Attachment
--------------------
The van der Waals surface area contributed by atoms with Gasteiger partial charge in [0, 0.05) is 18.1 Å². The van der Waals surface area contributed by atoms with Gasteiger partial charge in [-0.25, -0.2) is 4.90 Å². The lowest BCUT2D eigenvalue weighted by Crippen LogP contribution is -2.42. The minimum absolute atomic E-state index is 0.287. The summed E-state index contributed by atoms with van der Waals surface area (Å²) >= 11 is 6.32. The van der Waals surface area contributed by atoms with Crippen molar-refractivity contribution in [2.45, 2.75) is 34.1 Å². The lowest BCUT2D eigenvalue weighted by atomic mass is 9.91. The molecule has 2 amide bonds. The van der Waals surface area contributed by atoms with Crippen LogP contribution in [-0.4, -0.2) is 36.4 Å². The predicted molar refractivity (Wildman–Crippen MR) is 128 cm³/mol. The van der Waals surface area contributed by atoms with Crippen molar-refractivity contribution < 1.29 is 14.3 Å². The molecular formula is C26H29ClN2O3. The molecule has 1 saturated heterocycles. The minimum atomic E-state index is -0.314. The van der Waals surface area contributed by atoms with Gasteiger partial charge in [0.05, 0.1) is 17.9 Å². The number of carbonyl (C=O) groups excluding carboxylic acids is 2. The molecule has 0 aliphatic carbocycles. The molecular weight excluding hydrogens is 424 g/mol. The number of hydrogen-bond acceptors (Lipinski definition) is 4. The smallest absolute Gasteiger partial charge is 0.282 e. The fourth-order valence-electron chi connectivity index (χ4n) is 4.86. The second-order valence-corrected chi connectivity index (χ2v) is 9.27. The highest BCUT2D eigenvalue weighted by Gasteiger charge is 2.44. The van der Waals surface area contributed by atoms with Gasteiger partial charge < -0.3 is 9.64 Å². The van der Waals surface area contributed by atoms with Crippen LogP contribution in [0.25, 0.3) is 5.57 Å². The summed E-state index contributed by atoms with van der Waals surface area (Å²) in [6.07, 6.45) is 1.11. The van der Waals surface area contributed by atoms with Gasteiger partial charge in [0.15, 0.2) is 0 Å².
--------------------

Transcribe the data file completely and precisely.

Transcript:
The van der Waals surface area contributed by atoms with Gasteiger partial charge in [0, 0.05) is 18.1 Å². The van der Waals surface area contributed by atoms with Gasteiger partial charge in [-0.25, -0.2) is 4.90 Å². The lowest BCUT2D eigenvalue weighted by Crippen LogP contribution is -2.42. The minimum absolute atomic E-state index is 0.287. The summed E-state index contributed by atoms with van der Waals surface area (Å²) >= 11 is 6.32. The van der Waals surface area contributed by atoms with Crippen molar-refractivity contribution in [2.45, 2.75) is 34.1 Å². The lowest BCUT2D eigenvalue weighted by atomic mass is 9.91. The molecule has 2 amide bonds. The van der Waals surface area contributed by atoms with Crippen LogP contribution in [-0.4, -0.2) is 36.4 Å². The predicted molar refractivity (Wildman–Crippen MR) is 128 cm³/mol. The van der Waals surface area contributed by atoms with Crippen molar-refractivity contribution < 1.29 is 14.3 Å². The molecular formula is C26H29ClN2O3. The molecule has 1 saturated heterocycles. The minimum atomic E-state index is -0.314. The van der Waals surface area contributed by atoms with Gasteiger partial charge in [0.05, 0.1) is 17.9 Å². The number of carbonyl (C=O) groups excluding carboxylic acids is 2. The molecule has 0 aliphatic carbocycles. The molecular weight excluding hydrogens is 424 g/mol. The number of hydrogen-bond acceptors (Lipinski definition) is 4. The smallest absolute Gasteiger partial charge is 0.282 e. The fourth-order valence-electron chi connectivity index (χ4n) is 4.86. The second-order valence-corrected chi connectivity index (χ2v) is 9.27. The highest BCUT2D eigenvalue weighted by Gasteiger charge is 2.44. The van der Waals surface area contributed by atoms with Gasteiger partial charge < -0.3 is 9.64 Å². The van der Waals surface area contributed by atoms with Crippen LogP contribution in [0.25, 0.3) is 5.57 Å². The summed E-state index contributed by atoms with van der Waals surface area (Å²) in [6.07, 6.45) is 1.11. The van der Waals surface area contributed by atoms with Gasteiger partial charge in [0.15, 0.2) is 0 Å².